My mom raves about going to Orange Julius when she was a kid, shopping at The Lodge to buy chinos or Frye boots and ending her trip going to the Pewter Pot where her friend Kim worked. A few coworkers of mine had a lengthy discussion weeks ago about their childhoods being “mall rats” there, going to the Flaming Pit, enjoying food in the food court, meeting up with their friends. That was where kids went to socialize and shop.

A few weeks ago, at a management training, the group I was working with was asked to write down one word we associate with change. We had to put the first word that came to mind. Some people shared their word: “scary,” “fear,” “unsettling,” “uncertainty.”

A couple of us, though, had different phrasing. I chose “exciting,” and another person chose “opportunity.”

It is not that I love or even enjoy change, but I do believe change is a natural part of life and can bring about something new that may serve people more than what is currently in place. I do find change exciting. As one of my colleagues reflected — it can bring a new opportunity forward that we may not have been able to experience otherwise if we stayed stuck in the past.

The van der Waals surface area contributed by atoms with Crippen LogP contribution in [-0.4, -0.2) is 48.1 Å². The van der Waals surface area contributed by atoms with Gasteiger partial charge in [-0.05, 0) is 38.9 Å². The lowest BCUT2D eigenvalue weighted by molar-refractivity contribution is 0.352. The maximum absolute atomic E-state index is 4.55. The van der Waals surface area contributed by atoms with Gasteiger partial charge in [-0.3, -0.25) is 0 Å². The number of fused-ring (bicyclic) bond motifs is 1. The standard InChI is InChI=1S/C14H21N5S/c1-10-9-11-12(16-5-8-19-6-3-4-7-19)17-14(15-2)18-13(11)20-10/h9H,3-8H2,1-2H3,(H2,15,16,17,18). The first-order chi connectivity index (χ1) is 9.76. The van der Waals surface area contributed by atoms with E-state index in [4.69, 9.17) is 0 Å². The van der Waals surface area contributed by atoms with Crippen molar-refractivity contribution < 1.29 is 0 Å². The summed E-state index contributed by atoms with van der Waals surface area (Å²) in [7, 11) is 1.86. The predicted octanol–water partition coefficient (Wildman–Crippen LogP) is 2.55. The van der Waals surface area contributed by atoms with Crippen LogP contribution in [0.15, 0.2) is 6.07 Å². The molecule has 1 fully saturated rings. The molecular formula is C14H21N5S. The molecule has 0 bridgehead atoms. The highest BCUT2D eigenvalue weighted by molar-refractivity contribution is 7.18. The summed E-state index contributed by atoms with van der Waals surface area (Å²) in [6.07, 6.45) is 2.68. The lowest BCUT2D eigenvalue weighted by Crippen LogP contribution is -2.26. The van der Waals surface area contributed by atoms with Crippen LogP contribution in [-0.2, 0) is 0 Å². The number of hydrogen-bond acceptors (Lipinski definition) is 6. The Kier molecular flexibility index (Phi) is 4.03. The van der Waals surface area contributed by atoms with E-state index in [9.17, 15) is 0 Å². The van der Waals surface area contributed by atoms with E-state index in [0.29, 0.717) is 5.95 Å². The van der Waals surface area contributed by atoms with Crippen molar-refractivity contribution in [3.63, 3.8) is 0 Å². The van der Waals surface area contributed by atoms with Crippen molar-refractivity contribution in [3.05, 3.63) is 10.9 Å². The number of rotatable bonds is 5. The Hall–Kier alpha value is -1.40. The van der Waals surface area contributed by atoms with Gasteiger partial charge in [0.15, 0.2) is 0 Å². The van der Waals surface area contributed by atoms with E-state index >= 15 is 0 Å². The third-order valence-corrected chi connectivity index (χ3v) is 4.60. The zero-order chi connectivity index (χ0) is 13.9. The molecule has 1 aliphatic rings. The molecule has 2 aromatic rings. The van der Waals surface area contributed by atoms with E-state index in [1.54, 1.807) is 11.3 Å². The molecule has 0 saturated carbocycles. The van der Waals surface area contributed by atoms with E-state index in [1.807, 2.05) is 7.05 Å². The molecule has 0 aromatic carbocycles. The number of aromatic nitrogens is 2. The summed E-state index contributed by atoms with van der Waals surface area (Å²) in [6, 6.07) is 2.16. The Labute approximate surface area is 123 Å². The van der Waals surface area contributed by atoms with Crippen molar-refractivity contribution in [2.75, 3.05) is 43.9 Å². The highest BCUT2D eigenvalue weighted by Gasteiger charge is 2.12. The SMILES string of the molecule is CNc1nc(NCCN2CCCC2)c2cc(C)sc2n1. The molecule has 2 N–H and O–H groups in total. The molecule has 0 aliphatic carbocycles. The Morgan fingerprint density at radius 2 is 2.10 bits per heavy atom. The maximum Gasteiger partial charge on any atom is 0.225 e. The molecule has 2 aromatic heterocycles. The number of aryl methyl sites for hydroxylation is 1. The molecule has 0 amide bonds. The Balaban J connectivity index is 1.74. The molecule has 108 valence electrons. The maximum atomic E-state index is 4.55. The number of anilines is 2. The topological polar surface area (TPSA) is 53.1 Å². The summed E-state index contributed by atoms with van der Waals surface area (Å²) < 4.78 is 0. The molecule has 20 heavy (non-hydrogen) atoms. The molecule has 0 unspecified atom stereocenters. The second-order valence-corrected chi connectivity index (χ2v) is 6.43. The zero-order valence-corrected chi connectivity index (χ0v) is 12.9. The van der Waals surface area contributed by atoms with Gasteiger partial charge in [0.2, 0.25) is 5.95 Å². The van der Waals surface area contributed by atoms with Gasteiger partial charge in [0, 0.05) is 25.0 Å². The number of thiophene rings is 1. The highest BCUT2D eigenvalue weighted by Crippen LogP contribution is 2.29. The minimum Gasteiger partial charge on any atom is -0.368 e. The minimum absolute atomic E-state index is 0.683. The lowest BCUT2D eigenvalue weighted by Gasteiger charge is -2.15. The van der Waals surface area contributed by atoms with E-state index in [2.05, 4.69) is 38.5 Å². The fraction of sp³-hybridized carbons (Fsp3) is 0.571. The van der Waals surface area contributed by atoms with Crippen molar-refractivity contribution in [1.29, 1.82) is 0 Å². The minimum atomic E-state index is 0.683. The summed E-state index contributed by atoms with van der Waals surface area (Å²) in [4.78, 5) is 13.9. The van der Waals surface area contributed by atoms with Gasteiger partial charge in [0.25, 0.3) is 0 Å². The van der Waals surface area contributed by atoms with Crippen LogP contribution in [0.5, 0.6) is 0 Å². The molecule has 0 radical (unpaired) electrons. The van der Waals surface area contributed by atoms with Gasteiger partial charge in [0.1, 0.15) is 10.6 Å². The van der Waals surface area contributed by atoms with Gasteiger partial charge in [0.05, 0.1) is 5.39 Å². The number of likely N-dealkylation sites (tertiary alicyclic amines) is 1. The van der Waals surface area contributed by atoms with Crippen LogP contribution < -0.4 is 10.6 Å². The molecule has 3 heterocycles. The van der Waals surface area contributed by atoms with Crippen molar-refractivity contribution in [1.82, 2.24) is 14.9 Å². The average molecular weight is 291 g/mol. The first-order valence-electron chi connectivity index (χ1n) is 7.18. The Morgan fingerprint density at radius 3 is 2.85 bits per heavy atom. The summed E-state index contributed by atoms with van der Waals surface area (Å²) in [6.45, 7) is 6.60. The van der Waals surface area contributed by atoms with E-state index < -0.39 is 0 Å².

“Exciting” is how I am choosing to look at the mall being torn down. It is sad to see the memories go, it is sad to not have the tangible space to reflect on. It is also incredibly sad and I am sure detrimental to the many small businesses and restaurants that are being displaced. I have not forgotten them in this, and it’s easy to say things are “exciting” when I am not personally affected.

That said, perhaps this is the push for businesses to find an even better space that will serve their customers in a way that they may not have been able to before. Perhaps this change, is one that will bring even better opportunities to our area.

pnorth@thereminder.com | + posts